However, because § 2255's one-year statute of limitations is not jurisdictional, it is subject to equitable tolling. Dunlap v. United States, 250 F.3d 1001, 1007 (6th Cir. 2001). Proctor did not allege facts in his motion which warrant the application of equitable tolling. "`Typically, equitable tolling applies only when a litigant's failure to meet a legally-mandated deadline unavoidably arose from circumstances beyond that litigant's control.'" Jurado v. Burt, 337 F.3d 638, 642 (6th Cir. 2003) (quoting Graham-Humphreys v. Memphis Brooks Museum of Art, Inc., 209 F.3d 552, 560-61 (6th Cir. 2000)). A movant "is `entitled to equitable tolling' only if he shows `(1) that he has been pursuing his rights diligently, and (2) that some extraordinary circumstance stood in his way' and prevented timely filing." Holland v. Florida, 560 U.S. 631, 649 (2010) (quoting Pace v. DiGuglielmo, 544 U.S. 408, 418 (2005)). "Absent compelling equitable considerations, a court should not extend limitations by even a single day." Graham-Humphreys, 209 F.3d at 561. "The [movant] bears the burden of demonstrating that he is entitled to equitable tolling." McClendon v. Sherman, 329 F.3d 490, 494-95 (6th Cir. 2003) (citing Griffin v. Rogers, 308 F.3d 647, 653 (6th Cir. 2002)).
Before dismissing the motion as time-barred, the Court provided Proctor with an opportunity to show cause why he is entitled to equitable tolling. See Day v. McDonough, 547 U.S. 198, 210 (2006). Proctor filed a response to the Show Cause Order in which he argues that his motion should not be dismissed for two reasons. First, Proctor argues that he can show "actual prejudice" in light of Mathis because he would not have "received over 10 years according to his plea agreement without the unconstitutional application of the Career Offender Enhancement." However, "actual prejudice" is not a standard used in determining whether a movant is entitled to equitable tolling under § 2255. Proctor also argues that the Court should not dismiss his motion because "the government could waive the one-year statute of limitations to avoid constitutional injustice and/or voiding the plea agreement." In support of this argument, Proctor references a line of cases from the Fourth Circuit in which the government waived the statute of limitations with regard to § 2255 claims made pursuant to United States v. Simmons, 649 F.3d 237 (4th Cir. 2011), a case decided by the Fourth Circuit Court of Appeals. These cases, however, have no bearing upon the motion now before the Court. Thus, because Proctor's response provides no basis for the application of equitable tolling, the Court finds that it is not appropriate here.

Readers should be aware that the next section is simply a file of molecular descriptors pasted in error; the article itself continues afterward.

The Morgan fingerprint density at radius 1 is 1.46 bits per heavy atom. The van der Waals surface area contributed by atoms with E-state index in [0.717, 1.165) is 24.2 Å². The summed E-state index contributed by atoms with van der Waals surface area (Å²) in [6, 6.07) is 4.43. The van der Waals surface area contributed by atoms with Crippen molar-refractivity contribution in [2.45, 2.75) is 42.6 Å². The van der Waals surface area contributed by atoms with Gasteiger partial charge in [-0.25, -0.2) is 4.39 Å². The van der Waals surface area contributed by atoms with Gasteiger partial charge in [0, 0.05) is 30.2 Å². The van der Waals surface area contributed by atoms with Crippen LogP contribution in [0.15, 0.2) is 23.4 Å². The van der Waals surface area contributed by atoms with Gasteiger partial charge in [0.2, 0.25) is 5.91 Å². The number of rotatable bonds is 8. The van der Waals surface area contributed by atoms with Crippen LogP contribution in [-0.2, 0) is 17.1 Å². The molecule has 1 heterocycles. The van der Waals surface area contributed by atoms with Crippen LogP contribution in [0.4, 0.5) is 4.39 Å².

For these reasons, the Court concludes that this action is untimely. By separate Order, the Court will dismiss this action.
III. CERTIFICATE OF APPEALABILITY
In the event that Proctor appeals this Court's decision, he is required to obtain a certificate of appealability. 28 U.S.C. § 2253(c)(1)(B); Fed. R. App. P. 22(b). A district court must issue or deny a certificate of appealability and can do so even though the movant has yet to make a request for such a certificate. Castro v. United States, 310 F.3d 900, 903 (6th Cir. 2002).
When a district court denies a motion on procedural grounds without addressing the merits of the motion, a certificate of appealability should issue if the movant shows "that jurists of reason would find it debatable whether the motion states a valid claim of the denial of a constitutional right and that jurists of reason would find it debatable whether the district court was correct in its procedural ruling." Slack v. McDaniel, 529 U.S. 473, 484 (2000). When a plain procedural bar is present and the district court is correct to invoke it to dispose of the matter, a reasonable jurist could not conclude either that the court erred in dismissing the motion or that the movant should be allowed to proceed further. Id. at 484. In such a case, no appeal is warranted. Id. This Court is satisfied that no jurists of reason could find its procedural ruling to be debatable. Thus, no certificate of appealability is warranted in this case.